Nairobi County workers take part in a clean-up exercise in Nairobi River at Korogocho Slums in Nairobi, capital of Kenya, May 15, 2019. An Attempt by the State to take control of county employees' pension fund faces opposition on multiple fronts. [Photo: Xinhua/Fred Mutune]
Nairobi County workers take part in a clean-up exercise in Nairobi River at Korogocho Slums in Nairobi, capital of Kenya, May 15, 2019. An Attempt by the State to take control of county employees' pension fund faces opposition on multiple fronts. [Photo: Xinhua/Fred Mutune]

An attempt by the State to take control of county employees’ Ksh60 billion pension fund faces strong opposition from its two administrators – the Local Authorities Pension Trust (LapTrust) and the County Pensions Fund (CPF).

The two administrators have filed a case under a certificate of urgency reading foul in advisories by the Attorney General and terming the plan an illegality. LapTrust Chairman George Kwedho highlighted that administration or management of pension schemes for county government workers falls under the ambit of County Public Service Boards in their respective capacities as the sponsors of LapTrust and CPF.

Further, LapTrust maintain that the approval of Parliament, County Assemblies and the Cabinet is required before they can be converted to public entities. The attempt has also been opposed by the Council of Governors (CoG) and the County Assemblies Forum (CAF).

Attorney General Paul Kihara Kariuki in a legal opinion dated July 16 sought to have LapTrust, CPF and their affiliated companies aligned with the public service, directing government agencies to facilitate the process.

A circular from Head of Public Service Joseph Kinyua also informed LapTrust, CPF and their affiliated companies that they were required to  comply with provisions of the State Corporation Act. The move would bring the fund under the control of the national government.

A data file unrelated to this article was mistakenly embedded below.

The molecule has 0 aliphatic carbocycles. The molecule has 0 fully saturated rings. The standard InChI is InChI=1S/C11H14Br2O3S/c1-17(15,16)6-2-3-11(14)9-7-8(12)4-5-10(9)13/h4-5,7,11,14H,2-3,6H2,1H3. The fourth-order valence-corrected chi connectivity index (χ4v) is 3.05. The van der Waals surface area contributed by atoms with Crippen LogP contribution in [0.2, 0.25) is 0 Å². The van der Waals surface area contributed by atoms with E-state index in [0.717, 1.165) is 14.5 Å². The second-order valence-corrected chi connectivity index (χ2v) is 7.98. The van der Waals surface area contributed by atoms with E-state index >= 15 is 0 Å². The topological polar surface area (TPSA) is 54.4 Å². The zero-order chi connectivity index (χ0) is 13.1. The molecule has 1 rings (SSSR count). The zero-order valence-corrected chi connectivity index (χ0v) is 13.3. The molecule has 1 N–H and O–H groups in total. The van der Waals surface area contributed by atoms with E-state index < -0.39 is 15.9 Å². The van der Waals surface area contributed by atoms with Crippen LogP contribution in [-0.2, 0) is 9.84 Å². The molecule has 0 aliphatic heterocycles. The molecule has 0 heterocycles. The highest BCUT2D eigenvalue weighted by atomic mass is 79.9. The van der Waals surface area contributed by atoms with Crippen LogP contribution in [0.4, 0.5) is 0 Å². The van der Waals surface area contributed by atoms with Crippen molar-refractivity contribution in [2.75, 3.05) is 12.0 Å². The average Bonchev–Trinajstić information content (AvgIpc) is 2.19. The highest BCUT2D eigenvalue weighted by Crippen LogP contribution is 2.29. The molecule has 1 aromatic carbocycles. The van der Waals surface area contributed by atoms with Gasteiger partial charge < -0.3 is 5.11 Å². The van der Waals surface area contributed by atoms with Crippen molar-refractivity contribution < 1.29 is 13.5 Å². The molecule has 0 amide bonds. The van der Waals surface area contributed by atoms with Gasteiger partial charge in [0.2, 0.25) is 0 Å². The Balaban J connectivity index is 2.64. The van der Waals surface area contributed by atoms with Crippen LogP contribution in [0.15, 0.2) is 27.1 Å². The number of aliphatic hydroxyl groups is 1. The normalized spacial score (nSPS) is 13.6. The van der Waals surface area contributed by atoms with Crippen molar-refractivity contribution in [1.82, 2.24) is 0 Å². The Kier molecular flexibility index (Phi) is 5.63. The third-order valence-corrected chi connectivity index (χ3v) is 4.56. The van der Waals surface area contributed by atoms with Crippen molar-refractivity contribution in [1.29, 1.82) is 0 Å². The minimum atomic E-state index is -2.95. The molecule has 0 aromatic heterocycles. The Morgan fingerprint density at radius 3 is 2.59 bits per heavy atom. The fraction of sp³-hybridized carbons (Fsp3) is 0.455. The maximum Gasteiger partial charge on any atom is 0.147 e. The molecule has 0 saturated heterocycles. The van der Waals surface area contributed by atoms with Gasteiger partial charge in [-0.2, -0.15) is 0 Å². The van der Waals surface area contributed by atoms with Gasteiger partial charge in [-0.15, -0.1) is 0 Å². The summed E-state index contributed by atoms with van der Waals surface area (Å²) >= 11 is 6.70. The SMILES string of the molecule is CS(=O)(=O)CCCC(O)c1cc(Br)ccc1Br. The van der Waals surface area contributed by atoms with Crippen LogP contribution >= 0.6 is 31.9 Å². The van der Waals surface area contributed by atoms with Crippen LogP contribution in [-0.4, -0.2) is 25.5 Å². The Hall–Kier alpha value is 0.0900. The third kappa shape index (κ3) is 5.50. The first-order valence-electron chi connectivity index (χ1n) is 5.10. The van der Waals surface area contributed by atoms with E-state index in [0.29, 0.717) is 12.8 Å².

In a statement filed in court, Kwedho referenced a letter from State Corporations Advisory Committee (SCAC) Secretary Wanjiku Wajogi to LapTrust Chief Executive Hosea Kili dated July 26, in which SCAC sought information relating to the fund and its subsidiaries citing the AG’s opinion.

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“As is evident from the SCAC Letter and the 1st Respondent’s letter, the Respondents and other officers and agencies of the National Government are hell-bent on implementing the impugned directives despite several fundamental issues of unconstitutionality and illegality,” Kwedho stated.

He accused government agencies of persecuting and sanctioning the schemes on the basis of the AG’s legal opinions, noting that Kariuki had so far issued 3 opinions.

LapTrust began its operations in 1929 as the Kenya local Government Officers Superannuation Fund, a pension scheme for employees of the then Local Government Authorities. It evolved over the years and in 2012 the Laptrust DB Scheme closed its doors to new members.

With the advent of devolution which established 47 county governments in 2013, the County Pension Fund (CPF) was launched. CPF is a contributory retirement benefit scheme for County employees where both the employer and employee contribute for the benefit of the employee.

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